It wasn't the coldest weather the city has seen. That happened when the temperatures dropped to -8 back in 1962.
But it was cold. Really cold.
Cold enough that it brought the city to it's knees.
El Paso Water Utilities estimated 15,000 pipes burst just on private properties due to the sub-zero weather.
We broke five temperature records, one of which was the lowest high temperature the city had seen in at least 130 years.
But was the event really as rare as everyone thought?
A local climate expert said these temperatures happen more often than you might think.
"The event that we had last week in terms of cold temperatures is even more frequent than the flood we had back in 2006. That was a pretty rare event, but of course not unprecedented. But the cold, actually, you could make an argument that every 20 years we get this kind of arctic intrusion in the area," said National Weather Service meteorologist David Novlan.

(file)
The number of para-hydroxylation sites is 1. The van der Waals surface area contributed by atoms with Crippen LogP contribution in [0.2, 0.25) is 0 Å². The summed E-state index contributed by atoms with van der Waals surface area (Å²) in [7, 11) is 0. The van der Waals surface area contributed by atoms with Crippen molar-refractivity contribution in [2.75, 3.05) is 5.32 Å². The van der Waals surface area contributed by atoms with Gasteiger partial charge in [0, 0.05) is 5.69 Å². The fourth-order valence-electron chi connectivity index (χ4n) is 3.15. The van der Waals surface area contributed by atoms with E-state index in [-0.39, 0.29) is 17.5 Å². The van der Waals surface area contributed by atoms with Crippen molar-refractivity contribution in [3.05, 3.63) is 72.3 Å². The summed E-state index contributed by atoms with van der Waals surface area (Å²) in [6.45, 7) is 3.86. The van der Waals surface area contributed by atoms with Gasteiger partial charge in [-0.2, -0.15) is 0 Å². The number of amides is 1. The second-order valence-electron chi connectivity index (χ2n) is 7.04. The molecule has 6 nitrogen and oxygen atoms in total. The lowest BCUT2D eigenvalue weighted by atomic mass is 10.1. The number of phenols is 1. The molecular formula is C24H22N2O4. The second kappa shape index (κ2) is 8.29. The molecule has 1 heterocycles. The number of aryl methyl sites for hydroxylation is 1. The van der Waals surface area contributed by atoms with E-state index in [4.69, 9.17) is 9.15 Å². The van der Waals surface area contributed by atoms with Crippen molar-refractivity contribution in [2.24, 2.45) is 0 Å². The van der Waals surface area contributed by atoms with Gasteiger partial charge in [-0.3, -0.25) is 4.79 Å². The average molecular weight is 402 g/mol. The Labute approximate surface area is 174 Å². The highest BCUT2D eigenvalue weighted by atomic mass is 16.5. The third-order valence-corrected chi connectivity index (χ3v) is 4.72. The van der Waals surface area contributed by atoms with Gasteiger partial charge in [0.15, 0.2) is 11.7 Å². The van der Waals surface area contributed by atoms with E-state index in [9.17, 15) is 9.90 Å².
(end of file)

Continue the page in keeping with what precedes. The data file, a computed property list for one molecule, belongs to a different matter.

It's not just El Paso feeling the chill.
Cold weather records have been set all over the nation this season.
Does that mean global warming is really just full of hot air?
"Two consecutive winters that are cold do not disprove global warming, and yet also one major heat wave in the summer doesn't prove that you're having a major warming also," said Novlan. In fact, climatologists generally look at a minimum of 30 years when it comes to deciding whether or not an area is warming or cooling. Even though history has shown our area has actually been warming over the past 30 years, meteorologists warn it doesn't mean we can't expect -- and shouldn't be prepared for -- a major deep freeze every couple of decades.